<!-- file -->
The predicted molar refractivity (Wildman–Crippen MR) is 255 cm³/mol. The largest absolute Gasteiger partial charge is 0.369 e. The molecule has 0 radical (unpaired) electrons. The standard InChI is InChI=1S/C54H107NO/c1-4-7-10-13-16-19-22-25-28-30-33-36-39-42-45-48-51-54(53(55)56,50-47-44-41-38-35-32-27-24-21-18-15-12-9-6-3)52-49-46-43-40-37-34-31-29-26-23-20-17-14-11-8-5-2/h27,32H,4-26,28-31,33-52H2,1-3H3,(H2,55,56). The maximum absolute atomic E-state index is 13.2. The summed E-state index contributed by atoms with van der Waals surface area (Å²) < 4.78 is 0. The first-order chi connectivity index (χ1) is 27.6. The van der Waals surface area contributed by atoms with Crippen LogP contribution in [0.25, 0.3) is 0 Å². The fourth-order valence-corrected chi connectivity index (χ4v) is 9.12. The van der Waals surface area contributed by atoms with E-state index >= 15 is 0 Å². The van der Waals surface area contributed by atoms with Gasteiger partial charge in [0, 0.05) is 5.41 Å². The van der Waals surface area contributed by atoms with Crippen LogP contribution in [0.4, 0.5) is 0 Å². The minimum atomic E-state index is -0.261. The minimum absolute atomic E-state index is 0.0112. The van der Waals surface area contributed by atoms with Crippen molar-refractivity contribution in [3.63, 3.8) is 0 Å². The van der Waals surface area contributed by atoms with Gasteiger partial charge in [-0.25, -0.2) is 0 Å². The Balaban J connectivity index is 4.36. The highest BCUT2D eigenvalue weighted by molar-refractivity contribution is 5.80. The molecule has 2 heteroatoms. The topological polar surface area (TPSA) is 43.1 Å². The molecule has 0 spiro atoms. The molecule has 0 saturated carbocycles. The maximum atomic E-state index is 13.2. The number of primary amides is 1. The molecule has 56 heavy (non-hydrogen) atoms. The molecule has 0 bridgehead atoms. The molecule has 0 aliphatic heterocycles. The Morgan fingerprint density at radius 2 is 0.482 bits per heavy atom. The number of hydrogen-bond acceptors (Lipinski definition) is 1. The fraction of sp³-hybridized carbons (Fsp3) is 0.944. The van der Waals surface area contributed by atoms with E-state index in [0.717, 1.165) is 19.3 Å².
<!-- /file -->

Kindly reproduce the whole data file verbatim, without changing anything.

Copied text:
The predicted molar refractivity (Wildman–Crippen MR) is 255 cm³/mol. The largest absolute Gasteiger partial charge is 0.369 e. The molecule has 0 radical (unpaired) electrons. The standard InChI is InChI=1S/C54H107NO/c1-4-7-10-13-16-19-22-25-28-30-33-36-39-42-45-48-51-54(53(55)56,50-47-44-41-38-35-32-27-24-21-18-15-12-9-6-3)52-49-46-43-40-37-34-31-29-26-23-20-17-14-11-8-5-2/h27,32H,4-26,28-31,33-52H2,1-3H3,(H2,55,56). The maximum absolute atomic E-state index is 13.2. The summed E-state index contributed by atoms with van der Waals surface area (Å²) < 4.78 is 0. The first-order chi connectivity index (χ1) is 27.6. The van der Waals surface area contributed by atoms with Crippen LogP contribution in [0.25, 0.3) is 0 Å². The fourth-order valence-corrected chi connectivity index (χ4v) is 9.12. The van der Waals surface area contributed by atoms with E-state index >= 15 is 0 Å². The van der Waals surface area contributed by atoms with Gasteiger partial charge in [0, 0.05) is 5.41 Å². The van der Waals surface area contributed by atoms with Crippen LogP contribution in [0.4, 0.5) is 0 Å². The minimum atomic E-state index is -0.261. The minimum absolute atomic E-state index is 0.0112. The van der Waals surface area contributed by atoms with Crippen molar-refractivity contribution in [3.63, 3.8) is 0 Å². The van der Waals surface area contributed by atoms with Gasteiger partial charge in [-0.25, -0.2) is 0 Å². The Balaban J connectivity index is 4.36. The highest BCUT2D eigenvalue weighted by molar-refractivity contribution is 5.80. The molecule has 2 heteroatoms. The topological polar surface area (TPSA) is 43.1 Å². The molecule has 0 spiro atoms. The molecule has 0 saturated carbocycles. The maximum atomic E-state index is 13.2. The number of primary amides is 1. The molecule has 56 heavy (non-hydrogen) atoms. The molecule has 0 bridgehead atoms. The molecule has 0 aliphatic heterocycles. The Morgan fingerprint density at radius 2 is 0.482 bits per heavy atom. The number of hydrogen-bond acceptors (Lipinski definition) is 1. The fraction of sp³-hybridized carbons (Fsp3) is 0.944. The van der Waals surface area contributed by atoms with E-state index in [0.717, 1.165) is 19.3 Å².